Modern hip replacements are generally designed and expected to last a long time but there are a number of situations in which a hip replacement may need to be re-operated on and part or all of the implants changed (revised). Depending on the reason for revision, time since first surgery  and nature/technique of the first operation,  revision procedures are often more complex than the first operation and require careful planning and surgical skill.

Why may a hip replacement need to be revised?

Pain is the primary reason for revision. Usually the cause is clear but not always.  Situations where there is a clear and treatable cause for the pain generally do bettter after surgery than hips without an obvious cause for pain.

Plastic (polyethylene) wear.  Many hip replacements designs include a polyethylene liner inside the socket. Revision for isolated polyethylene wear is one of the easier revisions  scenarios, as only the plastic insert is changed.

Dislocation (instability) means the hip is popping out of place.  Revision surgery for recurrent dislocations is often involved surgery as recurrent dislocations often imply that (i) Either the current implant is not positioned adequately and needs to be removed and completely changed or (ii) That there is a problem with the muscles,  tendons or capsule around the hip, and that this may need to be compensated for with a different prosthesis design. Surgical options for treating recurrent dislocations include of dual mobility and constrained liners. Depending on the cause for your dislocation/s Mr Freedman will provide you with treatment recommendations.

Fracture:  After a fall or accident, a patient may sustain a fracture around an existing joint replacement. In some situations the prosthesis is still stable in the bone and the fracture can be fixed while retaining the existing implant, but in other fracture patterns the prosthesis can come lose because of the fracture. Specific revision implants may be required to help fix the fracture as well as reestablishing a stable prosthesis and functioning joint.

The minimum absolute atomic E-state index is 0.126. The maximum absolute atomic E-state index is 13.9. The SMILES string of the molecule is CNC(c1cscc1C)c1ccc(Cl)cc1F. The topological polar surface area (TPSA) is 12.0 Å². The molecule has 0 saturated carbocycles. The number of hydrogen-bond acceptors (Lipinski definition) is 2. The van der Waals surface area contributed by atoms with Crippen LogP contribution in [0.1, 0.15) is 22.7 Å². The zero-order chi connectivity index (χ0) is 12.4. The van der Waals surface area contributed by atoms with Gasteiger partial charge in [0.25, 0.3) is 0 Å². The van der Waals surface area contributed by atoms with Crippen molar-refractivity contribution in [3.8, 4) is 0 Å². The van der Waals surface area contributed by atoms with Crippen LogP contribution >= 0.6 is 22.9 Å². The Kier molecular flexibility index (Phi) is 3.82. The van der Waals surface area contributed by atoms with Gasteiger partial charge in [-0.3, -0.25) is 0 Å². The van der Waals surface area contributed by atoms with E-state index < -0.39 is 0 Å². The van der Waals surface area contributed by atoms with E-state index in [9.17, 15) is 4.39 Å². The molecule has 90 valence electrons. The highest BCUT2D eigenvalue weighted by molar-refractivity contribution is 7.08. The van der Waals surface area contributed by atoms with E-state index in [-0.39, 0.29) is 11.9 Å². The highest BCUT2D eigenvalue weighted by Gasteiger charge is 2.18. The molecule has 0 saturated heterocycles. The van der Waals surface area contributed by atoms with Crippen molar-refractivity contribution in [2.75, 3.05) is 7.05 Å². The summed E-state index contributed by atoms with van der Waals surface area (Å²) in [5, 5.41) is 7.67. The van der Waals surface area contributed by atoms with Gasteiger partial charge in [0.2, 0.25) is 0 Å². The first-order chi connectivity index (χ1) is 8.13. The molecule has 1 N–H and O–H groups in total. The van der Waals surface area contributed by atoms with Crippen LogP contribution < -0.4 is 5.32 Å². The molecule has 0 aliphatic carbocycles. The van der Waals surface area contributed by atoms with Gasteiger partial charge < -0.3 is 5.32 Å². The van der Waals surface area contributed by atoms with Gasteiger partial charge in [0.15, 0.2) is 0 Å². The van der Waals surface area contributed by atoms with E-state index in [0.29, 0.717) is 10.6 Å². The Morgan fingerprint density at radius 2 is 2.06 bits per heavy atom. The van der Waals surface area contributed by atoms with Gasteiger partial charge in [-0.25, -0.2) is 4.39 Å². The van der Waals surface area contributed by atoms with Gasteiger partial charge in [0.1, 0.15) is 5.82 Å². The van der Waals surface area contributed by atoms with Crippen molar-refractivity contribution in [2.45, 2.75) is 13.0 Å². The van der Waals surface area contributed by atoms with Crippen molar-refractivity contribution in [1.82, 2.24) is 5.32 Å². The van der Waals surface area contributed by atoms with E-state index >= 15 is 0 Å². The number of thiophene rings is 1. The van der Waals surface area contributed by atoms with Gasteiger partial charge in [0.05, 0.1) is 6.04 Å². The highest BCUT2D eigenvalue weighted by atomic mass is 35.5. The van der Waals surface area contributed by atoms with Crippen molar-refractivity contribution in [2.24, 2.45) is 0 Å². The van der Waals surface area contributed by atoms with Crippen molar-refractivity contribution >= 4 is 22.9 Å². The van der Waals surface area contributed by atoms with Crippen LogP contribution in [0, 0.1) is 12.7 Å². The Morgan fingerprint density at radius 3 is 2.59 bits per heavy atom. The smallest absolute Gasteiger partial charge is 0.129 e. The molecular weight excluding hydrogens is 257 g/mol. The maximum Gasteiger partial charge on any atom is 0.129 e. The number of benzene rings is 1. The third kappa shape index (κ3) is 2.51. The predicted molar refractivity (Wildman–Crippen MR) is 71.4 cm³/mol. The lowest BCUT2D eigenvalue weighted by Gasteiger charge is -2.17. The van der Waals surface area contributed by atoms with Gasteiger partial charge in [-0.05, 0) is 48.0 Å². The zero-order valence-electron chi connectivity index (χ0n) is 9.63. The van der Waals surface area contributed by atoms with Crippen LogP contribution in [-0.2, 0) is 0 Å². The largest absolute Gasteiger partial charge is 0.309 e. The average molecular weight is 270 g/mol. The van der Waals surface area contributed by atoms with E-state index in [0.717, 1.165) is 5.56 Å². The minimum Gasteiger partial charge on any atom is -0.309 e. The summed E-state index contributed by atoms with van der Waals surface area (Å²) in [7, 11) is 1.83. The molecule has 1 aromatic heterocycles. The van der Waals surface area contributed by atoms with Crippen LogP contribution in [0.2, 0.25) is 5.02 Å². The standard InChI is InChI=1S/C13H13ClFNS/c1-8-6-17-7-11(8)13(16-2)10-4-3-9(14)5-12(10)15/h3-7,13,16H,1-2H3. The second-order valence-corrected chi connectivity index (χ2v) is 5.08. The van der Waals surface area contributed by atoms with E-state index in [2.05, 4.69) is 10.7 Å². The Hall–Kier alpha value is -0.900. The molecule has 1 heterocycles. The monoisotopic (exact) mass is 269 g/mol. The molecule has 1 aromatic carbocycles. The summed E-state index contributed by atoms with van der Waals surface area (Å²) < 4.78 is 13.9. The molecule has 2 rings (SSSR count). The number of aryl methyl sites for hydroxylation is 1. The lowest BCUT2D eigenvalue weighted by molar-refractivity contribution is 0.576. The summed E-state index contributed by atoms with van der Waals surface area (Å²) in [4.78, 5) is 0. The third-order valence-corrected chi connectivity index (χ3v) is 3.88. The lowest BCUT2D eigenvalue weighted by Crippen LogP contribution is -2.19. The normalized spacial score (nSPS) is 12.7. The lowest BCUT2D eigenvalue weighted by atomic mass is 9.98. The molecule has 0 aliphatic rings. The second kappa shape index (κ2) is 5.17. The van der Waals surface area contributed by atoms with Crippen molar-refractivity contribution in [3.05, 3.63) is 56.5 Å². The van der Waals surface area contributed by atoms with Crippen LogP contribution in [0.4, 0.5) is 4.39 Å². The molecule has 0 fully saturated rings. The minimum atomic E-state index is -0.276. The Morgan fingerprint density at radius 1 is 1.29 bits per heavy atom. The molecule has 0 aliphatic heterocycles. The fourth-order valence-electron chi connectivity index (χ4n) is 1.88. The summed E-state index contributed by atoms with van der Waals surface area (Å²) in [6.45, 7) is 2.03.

Loosening of either the femoral or acetabular component. This usually presents as pain but may be asymptomatic. For this reason, after joint replacement surgery you must have your joint followed up for life as there can be changes on X-ray that indicate that the hip may need to be revised despite having no symptoms.

Infection usually presents as pain but may present as an acute fever or a general feeling of unwell. In some circumstances the infection can be treated and the initial prosthesis retained but for severe infections or infections not responsive to medical treatment, the prosthesis may need to be removed and a new clean implant inserted.

Osteolysis (bone loss) This can occur due to cement or polyethylene particles being released into the hip joint that result in bone being destroyed. Osteolysis has become less common with modern implants but is often still seen in implants that were inserted in patients in the past.

Pain from hardware,  such as cables or wires causing irritation.

If you are having pain, instability or other problems from your hip replacement Mr Freedman will see you, assess the situation and provide you with treatment advice. If necessary, arrangements can be made to revise (change) the implant.

Most surgeons in Melbourne will utilise an extensile surgical approach such as a posterior or anterolateral approach for revision surgery. Mr Freedman does likewise for many revision cases but in select circumstances is able to perform revision surgery through the anterior approach.